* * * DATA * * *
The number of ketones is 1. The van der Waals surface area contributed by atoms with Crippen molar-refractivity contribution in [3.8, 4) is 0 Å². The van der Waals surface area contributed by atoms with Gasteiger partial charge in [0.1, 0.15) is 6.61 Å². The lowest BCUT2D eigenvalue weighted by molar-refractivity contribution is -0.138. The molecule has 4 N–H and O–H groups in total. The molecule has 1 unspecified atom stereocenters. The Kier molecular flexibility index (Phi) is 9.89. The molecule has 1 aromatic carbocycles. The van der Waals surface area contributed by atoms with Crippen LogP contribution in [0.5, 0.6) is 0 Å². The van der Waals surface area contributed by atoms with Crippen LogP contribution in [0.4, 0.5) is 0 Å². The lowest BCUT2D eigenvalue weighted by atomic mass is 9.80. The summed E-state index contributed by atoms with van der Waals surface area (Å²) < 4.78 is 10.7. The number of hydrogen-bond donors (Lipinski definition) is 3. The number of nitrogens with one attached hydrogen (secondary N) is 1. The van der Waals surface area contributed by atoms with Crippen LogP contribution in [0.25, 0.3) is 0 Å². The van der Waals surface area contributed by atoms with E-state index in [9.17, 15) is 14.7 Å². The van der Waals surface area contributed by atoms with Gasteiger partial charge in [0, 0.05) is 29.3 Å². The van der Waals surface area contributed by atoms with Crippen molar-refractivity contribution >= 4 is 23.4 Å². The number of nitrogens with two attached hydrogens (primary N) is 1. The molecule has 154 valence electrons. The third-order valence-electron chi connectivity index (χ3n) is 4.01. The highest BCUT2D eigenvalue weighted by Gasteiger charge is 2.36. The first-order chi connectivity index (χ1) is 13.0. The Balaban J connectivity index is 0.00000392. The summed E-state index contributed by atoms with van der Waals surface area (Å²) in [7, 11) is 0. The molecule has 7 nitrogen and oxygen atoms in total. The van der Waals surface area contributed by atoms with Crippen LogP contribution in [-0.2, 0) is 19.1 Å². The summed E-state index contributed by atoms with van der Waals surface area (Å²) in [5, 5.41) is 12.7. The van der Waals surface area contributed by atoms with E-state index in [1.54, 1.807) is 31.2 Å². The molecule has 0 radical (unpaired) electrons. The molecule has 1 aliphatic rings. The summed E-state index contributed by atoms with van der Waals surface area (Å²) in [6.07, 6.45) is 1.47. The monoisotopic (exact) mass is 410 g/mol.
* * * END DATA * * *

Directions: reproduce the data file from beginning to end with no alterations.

The number of ketones is 1. The van der Waals surface area contributed by atoms with Crippen molar-refractivity contribution in [3.8, 4) is 0 Å². The van der Waals surface area contributed by atoms with Gasteiger partial charge in [0.1, 0.15) is 6.61 Å². The lowest BCUT2D eigenvalue weighted by molar-refractivity contribution is -0.138. The molecule has 4 N–H and O–H groups in total. The molecule has 1 unspecified atom stereocenters. The Kier molecular flexibility index (Phi) is 9.89. The molecule has 1 aromatic carbocycles. The van der Waals surface area contributed by atoms with Crippen LogP contribution in [0.5, 0.6) is 0 Å². The van der Waals surface area contributed by atoms with Crippen LogP contribution in [0.4, 0.5) is 0 Å². The lowest BCUT2D eigenvalue weighted by atomic mass is 9.80. The summed E-state index contributed by atoms with van der Waals surface area (Å²) < 4.78 is 10.7. The number of hydrogen-bond donors (Lipinski definition) is 3. The number of nitrogens with one attached hydrogen (secondary N) is 1. The van der Waals surface area contributed by atoms with Crippen LogP contribution in [0.25, 0.3) is 0 Å². The van der Waals surface area contributed by atoms with E-state index in [9.17, 15) is 14.7 Å². The van der Waals surface area contributed by atoms with Gasteiger partial charge in [0, 0.05) is 29.3 Å². The van der Waals surface area contributed by atoms with Crippen molar-refractivity contribution >= 4 is 23.4 Å². The number of nitrogens with two attached hydrogens (primary N) is 1. The molecule has 154 valence electrons. The third-order valence-electron chi connectivity index (χ3n) is 4.01. The highest BCUT2D eigenvalue weighted by Gasteiger charge is 2.36. The first-order chi connectivity index (χ1) is 13.0. The Balaban J connectivity index is 0.00000392. The summed E-state index contributed by atoms with van der Waals surface area (Å²) in [7, 11) is 0. The molecule has 7 nitrogen and oxygen atoms in total. The van der Waals surface area contributed by atoms with Crippen LogP contribution in [-0.2, 0) is 19.1 Å². The summed E-state index contributed by atoms with van der Waals surface area (Å²) in [5, 5.41) is 12.7. The van der Waals surface area contributed by atoms with E-state index in [1.54, 1.807) is 31.2 Å². The molecule has 0 radical (unpaired) electrons. The molecule has 1 aliphatic rings. The summed E-state index contributed by atoms with van der Waals surface area (Å²) in [6.07, 6.45) is 1.47. The monoisotopic (exact) mass is 410 g/mol.